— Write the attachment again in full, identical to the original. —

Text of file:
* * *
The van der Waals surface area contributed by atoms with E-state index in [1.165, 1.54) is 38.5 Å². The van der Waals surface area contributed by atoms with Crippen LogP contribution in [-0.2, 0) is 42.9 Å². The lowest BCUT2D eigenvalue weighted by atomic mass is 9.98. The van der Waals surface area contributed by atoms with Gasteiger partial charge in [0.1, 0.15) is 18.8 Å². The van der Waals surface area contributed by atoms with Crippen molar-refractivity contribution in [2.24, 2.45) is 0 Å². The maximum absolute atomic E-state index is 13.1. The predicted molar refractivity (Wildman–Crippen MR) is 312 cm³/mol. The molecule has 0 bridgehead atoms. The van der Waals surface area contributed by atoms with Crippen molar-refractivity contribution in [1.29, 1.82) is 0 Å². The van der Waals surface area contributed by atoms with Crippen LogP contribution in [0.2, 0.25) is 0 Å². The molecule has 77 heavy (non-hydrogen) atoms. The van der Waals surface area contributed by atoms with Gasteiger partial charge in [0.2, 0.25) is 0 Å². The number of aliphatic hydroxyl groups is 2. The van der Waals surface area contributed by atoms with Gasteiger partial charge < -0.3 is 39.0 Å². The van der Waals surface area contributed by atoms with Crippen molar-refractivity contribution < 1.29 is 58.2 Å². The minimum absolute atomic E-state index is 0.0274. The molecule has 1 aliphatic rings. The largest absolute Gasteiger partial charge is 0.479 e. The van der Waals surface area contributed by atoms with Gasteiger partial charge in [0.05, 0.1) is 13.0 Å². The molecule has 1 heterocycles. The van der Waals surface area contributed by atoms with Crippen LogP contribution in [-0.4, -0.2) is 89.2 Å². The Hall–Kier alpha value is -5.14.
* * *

The van der Waals surface area contributed by atoms with E-state index in [1.165, 1.54) is 38.5 Å². The van der Waals surface area contributed by atoms with Crippen LogP contribution in [-0.2, 0) is 42.9 Å². The lowest BCUT2D eigenvalue weighted by atomic mass is 9.98. The van der Waals surface area contributed by atoms with Gasteiger partial charge in [0.1, 0.15) is 18.8 Å². The van der Waals surface area contributed by atoms with Crippen molar-refractivity contribution in [2.24, 2.45) is 0 Å². The maximum absolute atomic E-state index is 13.1. The predicted molar refractivity (Wildman–Crippen MR) is 312 cm³/mol. The molecule has 0 bridgehead atoms. The van der Waals surface area contributed by atoms with Crippen molar-refractivity contribution in [1.29, 1.82) is 0 Å². The van der Waals surface area contributed by atoms with Crippen LogP contribution in [0.2, 0.25) is 0 Å². The molecule has 77 heavy (non-hydrogen) atoms. The van der Waals surface area contributed by atoms with Gasteiger partial charge in [0.2, 0.25) is 0 Å². The number of aliphatic hydroxyl groups is 2. The van der Waals surface area contributed by atoms with Gasteiger partial charge < -0.3 is 39.0 Å². The van der Waals surface area contributed by atoms with Crippen molar-refractivity contribution < 1.29 is 58.2 Å². The minimum absolute atomic E-state index is 0.0274. The molecule has 1 aliphatic rings. The largest absolute Gasteiger partial charge is 0.479 e. The van der Waals surface area contributed by atoms with Gasteiger partial charge in [0.05, 0.1) is 13.0 Å². The molecule has 1 heterocycles. The van der Waals surface area contributed by atoms with Crippen LogP contribution in [-0.4, -0.2) is 89.2 Å². The Hall–Kier alpha value is -5.14.